Evolving immunity: Controlling obesity, mood with designer gut bacteria faces obstacle

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Beginning in 2012, scientists discovered they could use CRISPR proteins to precisely edit the genomes of not only bacteria but also of animals and humans…That discovery…could eventually allow scientists to reprogram the cells of people with genetic diseases.

In a new study, Michael Deem, a physicist and bioengineer from Rice University,…found there is a subtle interplay between phages and bacteria that can change, depending upon how often the two encounter one another and how quickly each evolves defenses against the other. [This may help] explain seemingly conflicting experimental results that have stymied CRISPR researchers.

“There’s a co-evolution between the phages and the bacteria,” Deem says. “The bacteria are incorporating DNA from the phages, and this allows the bacteria or their offspring to be protected against those phages…If we plot the results, we would see that the results fall into three [phases], one where CRISPR wins out and drives the phages to extinction, one where the phages win and kill off the bacteria and a third phase where the two coexist.”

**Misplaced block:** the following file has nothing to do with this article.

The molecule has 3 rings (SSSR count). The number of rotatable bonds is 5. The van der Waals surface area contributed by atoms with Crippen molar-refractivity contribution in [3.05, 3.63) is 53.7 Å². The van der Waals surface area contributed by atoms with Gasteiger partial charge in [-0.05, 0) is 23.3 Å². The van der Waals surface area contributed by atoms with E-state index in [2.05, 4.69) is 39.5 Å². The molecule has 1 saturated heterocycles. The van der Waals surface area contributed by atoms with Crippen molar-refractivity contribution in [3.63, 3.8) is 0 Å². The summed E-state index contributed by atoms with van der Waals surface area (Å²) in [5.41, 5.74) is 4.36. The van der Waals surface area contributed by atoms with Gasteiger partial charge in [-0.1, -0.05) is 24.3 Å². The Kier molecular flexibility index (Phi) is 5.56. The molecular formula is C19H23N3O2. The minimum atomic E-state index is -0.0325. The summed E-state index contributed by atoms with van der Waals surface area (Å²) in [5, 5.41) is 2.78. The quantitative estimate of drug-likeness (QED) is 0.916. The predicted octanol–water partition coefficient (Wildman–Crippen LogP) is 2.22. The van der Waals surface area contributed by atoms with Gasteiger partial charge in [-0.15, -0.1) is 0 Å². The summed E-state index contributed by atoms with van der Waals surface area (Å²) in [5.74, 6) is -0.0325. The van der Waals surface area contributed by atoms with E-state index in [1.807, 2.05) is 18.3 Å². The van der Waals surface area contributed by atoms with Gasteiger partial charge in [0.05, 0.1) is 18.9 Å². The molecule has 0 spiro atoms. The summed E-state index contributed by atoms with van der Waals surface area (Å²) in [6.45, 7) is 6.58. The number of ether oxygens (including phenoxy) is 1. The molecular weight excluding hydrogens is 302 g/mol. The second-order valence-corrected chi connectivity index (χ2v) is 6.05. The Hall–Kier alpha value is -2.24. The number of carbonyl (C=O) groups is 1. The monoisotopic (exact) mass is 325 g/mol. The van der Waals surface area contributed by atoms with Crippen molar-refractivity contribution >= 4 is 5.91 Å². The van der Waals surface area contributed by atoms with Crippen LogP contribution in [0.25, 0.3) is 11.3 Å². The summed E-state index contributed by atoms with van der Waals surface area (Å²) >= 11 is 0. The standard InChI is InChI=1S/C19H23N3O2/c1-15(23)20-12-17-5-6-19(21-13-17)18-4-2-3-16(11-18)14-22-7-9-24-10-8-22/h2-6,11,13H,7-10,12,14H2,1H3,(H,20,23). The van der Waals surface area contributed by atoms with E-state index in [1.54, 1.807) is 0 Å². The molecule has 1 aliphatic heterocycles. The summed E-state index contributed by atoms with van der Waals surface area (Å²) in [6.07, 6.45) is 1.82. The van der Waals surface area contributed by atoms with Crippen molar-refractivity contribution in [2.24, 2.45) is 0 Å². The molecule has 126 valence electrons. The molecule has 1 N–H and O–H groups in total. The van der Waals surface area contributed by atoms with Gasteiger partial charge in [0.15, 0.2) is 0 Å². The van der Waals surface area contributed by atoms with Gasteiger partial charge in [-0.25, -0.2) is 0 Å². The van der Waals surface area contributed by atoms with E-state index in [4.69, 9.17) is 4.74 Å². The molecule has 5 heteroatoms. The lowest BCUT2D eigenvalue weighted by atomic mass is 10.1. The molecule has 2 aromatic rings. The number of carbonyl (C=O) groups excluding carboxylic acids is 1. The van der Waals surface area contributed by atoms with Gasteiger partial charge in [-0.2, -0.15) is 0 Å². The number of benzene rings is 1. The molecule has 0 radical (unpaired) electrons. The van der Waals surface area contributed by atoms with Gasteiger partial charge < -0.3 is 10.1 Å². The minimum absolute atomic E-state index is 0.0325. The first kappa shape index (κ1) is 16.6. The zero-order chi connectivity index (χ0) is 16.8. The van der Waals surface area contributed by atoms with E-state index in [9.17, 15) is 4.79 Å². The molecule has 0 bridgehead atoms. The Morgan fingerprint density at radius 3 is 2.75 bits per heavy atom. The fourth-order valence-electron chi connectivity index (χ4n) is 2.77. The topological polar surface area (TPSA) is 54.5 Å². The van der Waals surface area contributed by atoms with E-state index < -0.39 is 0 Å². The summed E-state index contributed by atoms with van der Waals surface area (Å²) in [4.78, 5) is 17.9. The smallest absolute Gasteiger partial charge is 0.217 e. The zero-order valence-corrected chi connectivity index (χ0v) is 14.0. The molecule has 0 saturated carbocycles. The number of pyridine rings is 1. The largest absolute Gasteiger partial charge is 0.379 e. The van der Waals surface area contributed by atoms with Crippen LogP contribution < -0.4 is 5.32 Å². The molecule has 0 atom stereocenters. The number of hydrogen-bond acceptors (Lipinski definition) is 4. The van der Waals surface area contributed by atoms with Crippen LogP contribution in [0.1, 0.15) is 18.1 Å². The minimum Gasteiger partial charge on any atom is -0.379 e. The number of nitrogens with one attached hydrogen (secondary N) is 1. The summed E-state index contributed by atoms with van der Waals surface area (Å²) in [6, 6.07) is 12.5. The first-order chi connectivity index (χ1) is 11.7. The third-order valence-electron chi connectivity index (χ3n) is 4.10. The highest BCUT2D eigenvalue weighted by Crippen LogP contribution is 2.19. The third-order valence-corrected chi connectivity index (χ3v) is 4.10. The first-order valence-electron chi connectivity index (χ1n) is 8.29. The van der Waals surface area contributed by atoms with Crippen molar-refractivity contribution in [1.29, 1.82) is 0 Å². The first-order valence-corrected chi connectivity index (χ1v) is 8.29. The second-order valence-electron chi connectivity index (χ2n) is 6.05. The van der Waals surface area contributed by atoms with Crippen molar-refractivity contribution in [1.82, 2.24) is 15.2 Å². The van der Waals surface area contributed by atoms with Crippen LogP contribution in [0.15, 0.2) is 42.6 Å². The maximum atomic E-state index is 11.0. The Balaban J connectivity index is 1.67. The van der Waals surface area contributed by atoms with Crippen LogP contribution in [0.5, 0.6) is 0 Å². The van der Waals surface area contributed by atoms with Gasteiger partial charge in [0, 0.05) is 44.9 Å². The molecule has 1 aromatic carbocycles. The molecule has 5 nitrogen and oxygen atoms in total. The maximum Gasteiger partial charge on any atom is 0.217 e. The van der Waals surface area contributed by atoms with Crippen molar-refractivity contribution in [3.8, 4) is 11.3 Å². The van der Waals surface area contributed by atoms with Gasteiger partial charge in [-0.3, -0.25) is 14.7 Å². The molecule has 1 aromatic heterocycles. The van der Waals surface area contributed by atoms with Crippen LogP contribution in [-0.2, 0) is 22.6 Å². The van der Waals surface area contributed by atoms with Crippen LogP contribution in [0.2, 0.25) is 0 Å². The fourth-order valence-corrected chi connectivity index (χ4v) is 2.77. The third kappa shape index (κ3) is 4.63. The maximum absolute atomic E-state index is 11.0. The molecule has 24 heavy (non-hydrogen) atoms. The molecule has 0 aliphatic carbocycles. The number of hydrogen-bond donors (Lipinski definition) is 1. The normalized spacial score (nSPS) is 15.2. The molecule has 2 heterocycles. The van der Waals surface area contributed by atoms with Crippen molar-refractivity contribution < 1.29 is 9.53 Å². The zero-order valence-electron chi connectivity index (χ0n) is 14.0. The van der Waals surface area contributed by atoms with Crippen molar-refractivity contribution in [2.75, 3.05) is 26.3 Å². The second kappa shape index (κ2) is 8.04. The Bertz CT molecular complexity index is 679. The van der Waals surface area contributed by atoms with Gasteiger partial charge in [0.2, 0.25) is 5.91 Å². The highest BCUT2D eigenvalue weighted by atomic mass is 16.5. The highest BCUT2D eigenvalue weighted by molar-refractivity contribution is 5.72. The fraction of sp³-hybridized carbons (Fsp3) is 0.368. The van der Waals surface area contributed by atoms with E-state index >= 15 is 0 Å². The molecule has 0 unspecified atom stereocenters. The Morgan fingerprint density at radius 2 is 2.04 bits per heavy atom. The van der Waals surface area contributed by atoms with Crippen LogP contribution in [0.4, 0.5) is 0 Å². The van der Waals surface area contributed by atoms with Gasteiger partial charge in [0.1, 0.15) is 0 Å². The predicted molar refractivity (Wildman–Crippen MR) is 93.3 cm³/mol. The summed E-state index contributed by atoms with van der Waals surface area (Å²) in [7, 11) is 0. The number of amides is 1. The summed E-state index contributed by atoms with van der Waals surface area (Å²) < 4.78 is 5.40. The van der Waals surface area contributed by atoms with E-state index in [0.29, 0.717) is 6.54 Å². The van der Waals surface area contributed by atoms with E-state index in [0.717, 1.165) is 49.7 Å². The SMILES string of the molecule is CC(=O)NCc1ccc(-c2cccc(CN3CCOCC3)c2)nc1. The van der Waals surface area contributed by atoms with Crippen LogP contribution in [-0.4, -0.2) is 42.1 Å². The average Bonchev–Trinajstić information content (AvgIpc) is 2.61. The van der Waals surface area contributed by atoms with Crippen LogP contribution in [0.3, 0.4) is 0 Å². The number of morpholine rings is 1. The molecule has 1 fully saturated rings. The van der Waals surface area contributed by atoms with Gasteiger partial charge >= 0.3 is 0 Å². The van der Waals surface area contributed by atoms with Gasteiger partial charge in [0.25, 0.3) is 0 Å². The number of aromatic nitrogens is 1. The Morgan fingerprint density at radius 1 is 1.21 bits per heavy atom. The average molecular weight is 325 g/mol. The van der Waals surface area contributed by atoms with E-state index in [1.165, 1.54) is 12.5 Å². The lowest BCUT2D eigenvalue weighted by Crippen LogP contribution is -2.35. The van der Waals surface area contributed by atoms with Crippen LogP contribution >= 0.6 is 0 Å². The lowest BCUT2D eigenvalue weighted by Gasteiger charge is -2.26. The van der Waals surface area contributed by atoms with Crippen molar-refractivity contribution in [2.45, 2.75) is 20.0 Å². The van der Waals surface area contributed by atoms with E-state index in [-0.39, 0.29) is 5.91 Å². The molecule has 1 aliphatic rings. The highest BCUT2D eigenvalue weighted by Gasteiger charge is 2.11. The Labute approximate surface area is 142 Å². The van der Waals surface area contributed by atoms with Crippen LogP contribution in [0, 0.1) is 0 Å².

Deem says the results help explain previous experimental results that have confused the CRISPR research community.

“There’s a great deal of work being done now on engineering the microbiome to make people more healthy, to control obesity or mood, for instance. For those interested in engineering the phage-microbiome interaction, it will be important to account for these co-evolutionary subtleties,” Deem says.

[The study can be found here.]

The GLP aggregated and excerpted this blog/article to reflect the diversity of news, opinion, and analysis. Read full, original post: Will phages complicate quest for designer gut bacteria?

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